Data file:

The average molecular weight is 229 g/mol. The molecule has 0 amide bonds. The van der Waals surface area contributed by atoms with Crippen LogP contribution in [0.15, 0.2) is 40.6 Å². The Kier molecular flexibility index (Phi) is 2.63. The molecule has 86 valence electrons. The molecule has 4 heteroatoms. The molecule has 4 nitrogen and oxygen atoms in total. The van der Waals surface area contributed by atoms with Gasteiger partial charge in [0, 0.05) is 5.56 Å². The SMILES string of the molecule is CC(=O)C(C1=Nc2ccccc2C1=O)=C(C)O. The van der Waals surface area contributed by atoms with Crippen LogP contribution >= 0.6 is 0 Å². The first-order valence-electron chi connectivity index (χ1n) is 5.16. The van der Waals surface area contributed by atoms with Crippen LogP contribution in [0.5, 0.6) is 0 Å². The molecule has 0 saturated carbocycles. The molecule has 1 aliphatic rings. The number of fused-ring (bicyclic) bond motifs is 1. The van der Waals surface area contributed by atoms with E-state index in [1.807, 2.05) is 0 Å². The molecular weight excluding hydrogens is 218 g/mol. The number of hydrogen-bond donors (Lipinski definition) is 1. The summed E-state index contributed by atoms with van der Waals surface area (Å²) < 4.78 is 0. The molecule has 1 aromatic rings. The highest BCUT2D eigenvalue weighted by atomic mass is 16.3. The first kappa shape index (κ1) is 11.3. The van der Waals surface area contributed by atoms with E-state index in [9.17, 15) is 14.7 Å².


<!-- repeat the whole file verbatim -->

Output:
The average molecular weight is 229 g/mol. The molecule has 0 amide bonds. The van der Waals surface area contributed by atoms with Crippen LogP contribution in [0.15, 0.2) is 40.6 Å². The Kier molecular flexibility index (Phi) is 2.63. The molecule has 86 valence electrons. The molecule has 4 heteroatoms. The molecule has 4 nitrogen and oxygen atoms in total. The van der Waals surface area contributed by atoms with Gasteiger partial charge in [0, 0.05) is 5.56 Å². The SMILES string of the molecule is CC(=O)C(C1=Nc2ccccc2C1=O)=C(C)O. The van der Waals surface area contributed by atoms with Crippen LogP contribution >= 0.6 is 0 Å². The first-order valence-electron chi connectivity index (χ1n) is 5.16. The van der Waals surface area contributed by atoms with Crippen LogP contribution in [0.5, 0.6) is 0 Å². The molecule has 0 saturated carbocycles. The molecule has 1 aliphatic rings. The number of fused-ring (bicyclic) bond motifs is 1. The van der Waals surface area contributed by atoms with E-state index in [1.807, 2.05) is 0 Å². The molecular weight excluding hydrogens is 218 g/mol. The number of hydrogen-bond donors (Lipinski definition) is 1. The summed E-state index contributed by atoms with van der Waals surface area (Å²) < 4.78 is 0. The molecule has 1 aromatic rings. The highest BCUT2D eigenvalue weighted by atomic mass is 16.3. The first kappa shape index (κ1) is 11.3. The van der Waals surface area contributed by atoms with E-state index in [9.17, 15) is 14.7 Å².